SQL Output

I have a stored procedure. For design reasons, I can't alter much of the SQL itself. However, if you look at the attached image of the recordset I'll explain what I have and what I need. The SQL itself builds up a table. The data is based on bids from multiple vendors. So, the customer raises a requisition and gets vendors to bid on it. The requisition contains items. Each vendor sends in their price and the winning vendor gets awarded the bid.

SQL table
As the stored procedure runs, this table gets built up. You can see the structure. The record ID is an identity column. The date stamp was added for debugging purposes but isn't important in the output. The first line from nvchColumn1 onwards will always be:

Item Details
Vendor 1
Vendor 2
Vendor 3
Vendor 4
Vendor 5

Where Vendor is the vendors name. After that the items from the requisition are added for each vendor. So in this example, there are 2 vendors for 1 requisition containing 3 items. Rows 2, 3, and 4 show the items for vendor 1 and their prices; rows 5, 6, and 7 show the items for vendor 2.

What I need to get out somehow, is a table that shows the columns:


but only 4 rows. So, what I'm looking for is this output below:

The first line contains Item Details in the first column, then each of the sccuessive columns has the Vendor name in it. The rows below give the figures.

Any ideas?
LVL 25
Lee SavidgeAsked:
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Vitor MontalvãoMSSQL Senior EngineerCommented:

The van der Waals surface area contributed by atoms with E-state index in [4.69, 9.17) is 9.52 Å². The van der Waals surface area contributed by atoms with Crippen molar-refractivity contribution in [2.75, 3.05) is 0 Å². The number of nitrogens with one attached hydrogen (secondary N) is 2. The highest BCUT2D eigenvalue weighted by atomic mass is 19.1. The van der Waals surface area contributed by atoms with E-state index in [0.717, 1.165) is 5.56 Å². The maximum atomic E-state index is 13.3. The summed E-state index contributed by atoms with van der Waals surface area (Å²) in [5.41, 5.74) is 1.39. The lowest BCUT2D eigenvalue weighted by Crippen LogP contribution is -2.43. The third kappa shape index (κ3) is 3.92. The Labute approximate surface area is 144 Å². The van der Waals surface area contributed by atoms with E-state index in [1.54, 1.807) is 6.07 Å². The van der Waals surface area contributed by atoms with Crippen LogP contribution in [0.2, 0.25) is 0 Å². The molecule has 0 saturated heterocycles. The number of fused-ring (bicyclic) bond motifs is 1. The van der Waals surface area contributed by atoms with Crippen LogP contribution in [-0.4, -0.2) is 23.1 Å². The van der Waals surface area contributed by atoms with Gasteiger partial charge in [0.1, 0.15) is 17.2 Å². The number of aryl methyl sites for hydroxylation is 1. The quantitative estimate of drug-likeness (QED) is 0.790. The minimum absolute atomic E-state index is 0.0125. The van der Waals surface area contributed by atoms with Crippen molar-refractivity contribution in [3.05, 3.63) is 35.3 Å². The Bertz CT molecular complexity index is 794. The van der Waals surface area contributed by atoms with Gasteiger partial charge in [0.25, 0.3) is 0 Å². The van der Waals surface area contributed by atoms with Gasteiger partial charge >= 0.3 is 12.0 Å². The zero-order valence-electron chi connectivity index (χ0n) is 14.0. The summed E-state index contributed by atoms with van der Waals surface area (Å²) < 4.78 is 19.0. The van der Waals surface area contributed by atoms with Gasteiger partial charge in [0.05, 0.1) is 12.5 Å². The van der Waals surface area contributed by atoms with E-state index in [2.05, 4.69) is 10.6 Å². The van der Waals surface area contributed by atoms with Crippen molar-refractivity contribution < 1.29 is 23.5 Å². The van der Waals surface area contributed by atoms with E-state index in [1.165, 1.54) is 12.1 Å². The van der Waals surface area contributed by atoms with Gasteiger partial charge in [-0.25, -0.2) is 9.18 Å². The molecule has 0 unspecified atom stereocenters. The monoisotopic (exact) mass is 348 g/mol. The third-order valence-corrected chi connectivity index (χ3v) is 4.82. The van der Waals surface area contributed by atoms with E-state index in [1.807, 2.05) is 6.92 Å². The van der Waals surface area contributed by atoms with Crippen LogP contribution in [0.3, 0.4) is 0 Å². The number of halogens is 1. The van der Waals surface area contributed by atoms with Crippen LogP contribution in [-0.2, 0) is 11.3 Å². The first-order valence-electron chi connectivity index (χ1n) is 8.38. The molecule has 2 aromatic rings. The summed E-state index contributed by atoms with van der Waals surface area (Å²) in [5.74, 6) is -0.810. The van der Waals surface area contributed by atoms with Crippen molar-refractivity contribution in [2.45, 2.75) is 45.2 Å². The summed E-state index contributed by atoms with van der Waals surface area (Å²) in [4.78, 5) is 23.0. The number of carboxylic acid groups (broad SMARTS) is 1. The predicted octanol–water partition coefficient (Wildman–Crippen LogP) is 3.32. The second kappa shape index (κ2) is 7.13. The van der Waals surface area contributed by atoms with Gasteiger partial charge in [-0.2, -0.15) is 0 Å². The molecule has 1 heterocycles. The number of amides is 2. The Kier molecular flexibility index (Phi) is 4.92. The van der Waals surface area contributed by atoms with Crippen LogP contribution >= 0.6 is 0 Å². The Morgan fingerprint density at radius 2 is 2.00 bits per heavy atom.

Yes, it should be a table for Vendors. Now you have 5 but imagine if in the future you will have 7 or 8? Do you will add more columns so you will also need to change your code to work with those extra new columns?
Using another table it will be already prepared for any number of vendors as the join between the tables will be the same and only thing is the result will may return more rows.
Vitor MontalvãoMSSQL Senior EngineerCommented:
Can you change the table schema? As you have it isn't really the best way to do it.
You should have another table that will replace the columns 2 to 6. There's no need to have a table with multiple columns where most of the time there are only NULL values.
Lee SavidgeAuthor Commented:
The problem is that there can be anything from 1 to 5 vendors. The number is arbitrary. Are you suggesting do a table for each vendor and then join them?
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Pawan KumarDatabase ExpertCommented:
can you please provide few rows from the input and the expected output in TEXT FORMAT.

Will try to solve it.
Lee SavidgeAuthor Commented:
I created a number of different tables in the stored procedure and then joined them at the end. By joining them in the correct way and aliasing the columns, I have generated the output in the way I need it so that the report I have that runs the SQL doesn't fail.

Thanks Vitor
Lee SavidgeAuthor Commented:
Many thanks. Sometimes you just need someone to give you a different perspective on the approach.
Vitor MontalvãoMSSQL Senior EngineerCommented:
Always normalize your databases. This will make building easier queries.
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